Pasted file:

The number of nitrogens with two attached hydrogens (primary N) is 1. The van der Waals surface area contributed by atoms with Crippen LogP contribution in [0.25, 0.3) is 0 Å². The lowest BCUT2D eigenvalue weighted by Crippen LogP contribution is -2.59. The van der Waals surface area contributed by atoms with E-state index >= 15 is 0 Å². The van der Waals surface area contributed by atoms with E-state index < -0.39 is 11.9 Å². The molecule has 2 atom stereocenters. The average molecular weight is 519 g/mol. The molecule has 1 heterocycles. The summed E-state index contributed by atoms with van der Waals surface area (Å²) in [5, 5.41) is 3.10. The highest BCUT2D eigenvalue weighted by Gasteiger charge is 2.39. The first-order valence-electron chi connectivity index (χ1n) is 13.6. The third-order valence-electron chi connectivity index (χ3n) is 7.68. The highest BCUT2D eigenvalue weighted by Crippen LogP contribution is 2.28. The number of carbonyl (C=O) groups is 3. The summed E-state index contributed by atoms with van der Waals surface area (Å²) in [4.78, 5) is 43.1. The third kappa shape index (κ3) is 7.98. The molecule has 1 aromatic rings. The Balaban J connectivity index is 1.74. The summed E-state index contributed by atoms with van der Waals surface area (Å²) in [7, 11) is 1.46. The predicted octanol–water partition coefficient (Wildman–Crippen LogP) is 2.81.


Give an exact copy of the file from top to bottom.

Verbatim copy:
The number of nitrogens with two attached hydrogens (primary N) is 1. The van der Waals surface area contributed by atoms with Crippen LogP contribution in [0.25, 0.3) is 0 Å². The lowest BCUT2D eigenvalue weighted by Crippen LogP contribution is -2.59. The van der Waals surface area contributed by atoms with E-state index >= 15 is 0 Å². The van der Waals surface area contributed by atoms with E-state index < -0.39 is 11.9 Å². The molecule has 2 atom stereocenters. The average molecular weight is 519 g/mol. The molecule has 1 heterocycles. The summed E-state index contributed by atoms with van der Waals surface area (Å²) in [5, 5.41) is 3.10. The highest BCUT2D eigenvalue weighted by Gasteiger charge is 2.39. The first-order valence-electron chi connectivity index (χ1n) is 13.6. The third-order valence-electron chi connectivity index (χ3n) is 7.68. The highest BCUT2D eigenvalue weighted by Crippen LogP contribution is 2.28. The number of carbonyl (C=O) groups is 3. The summed E-state index contributed by atoms with van der Waals surface area (Å²) in [4.78, 5) is 43.1. The third kappa shape index (κ3) is 7.98. The molecule has 1 aromatic rings. The Balaban J connectivity index is 1.74. The summed E-state index contributed by atoms with van der Waals surface area (Å²) in [7, 11) is 1.46. The predicted octanol–water partition coefficient (Wildman–Crippen LogP) is 2.81.